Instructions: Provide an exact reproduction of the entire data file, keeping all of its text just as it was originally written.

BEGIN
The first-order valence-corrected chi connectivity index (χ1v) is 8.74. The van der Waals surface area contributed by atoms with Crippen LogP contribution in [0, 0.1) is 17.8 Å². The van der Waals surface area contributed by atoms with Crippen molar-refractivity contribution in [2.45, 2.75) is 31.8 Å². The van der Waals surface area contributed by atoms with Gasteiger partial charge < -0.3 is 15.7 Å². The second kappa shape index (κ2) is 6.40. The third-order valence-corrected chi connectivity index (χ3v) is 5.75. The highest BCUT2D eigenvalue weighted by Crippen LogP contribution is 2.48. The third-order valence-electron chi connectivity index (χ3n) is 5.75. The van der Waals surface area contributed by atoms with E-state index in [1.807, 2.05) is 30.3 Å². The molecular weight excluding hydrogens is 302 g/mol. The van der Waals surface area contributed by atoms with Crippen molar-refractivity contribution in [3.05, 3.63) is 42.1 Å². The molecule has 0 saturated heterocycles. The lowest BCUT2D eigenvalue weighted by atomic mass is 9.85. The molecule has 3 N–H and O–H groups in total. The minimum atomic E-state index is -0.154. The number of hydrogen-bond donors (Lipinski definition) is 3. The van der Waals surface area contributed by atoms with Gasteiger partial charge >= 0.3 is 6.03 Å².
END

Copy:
The first-order valence-corrected chi connectivity index (χ1v) is 8.74. The van der Waals surface area contributed by atoms with Crippen LogP contribution in [0, 0.1) is 17.8 Å². The van der Waals surface area contributed by atoms with Crippen molar-refractivity contribution in [2.45, 2.75) is 31.8 Å². The van der Waals surface area contributed by atoms with Gasteiger partial charge < -0.3 is 15.7 Å². The second kappa shape index (κ2) is 6.40. The third-order valence-corrected chi connectivity index (χ3v) is 5.75. The highest BCUT2D eigenvalue weighted by Crippen LogP contribution is 2.48. The third-order valence-electron chi connectivity index (χ3n) is 5.75. The van der Waals surface area contributed by atoms with E-state index in [1.807, 2.05) is 30.3 Å². The molecular weight excluding hydrogens is 302 g/mol. The van der Waals surface area contributed by atoms with Crippen molar-refractivity contribution in [3.05, 3.63) is 42.1 Å². The molecule has 0 saturated heterocycles. The lowest BCUT2D eigenvalue weighted by atomic mass is 9.85. The molecule has 3 N–H and O–H groups in total. The minimum atomic E-state index is -0.154. The number of hydrogen-bond donors (Lipinski definition) is 3. The van der Waals surface area contributed by atoms with Gasteiger partial charge >= 0.3 is 6.03 Å².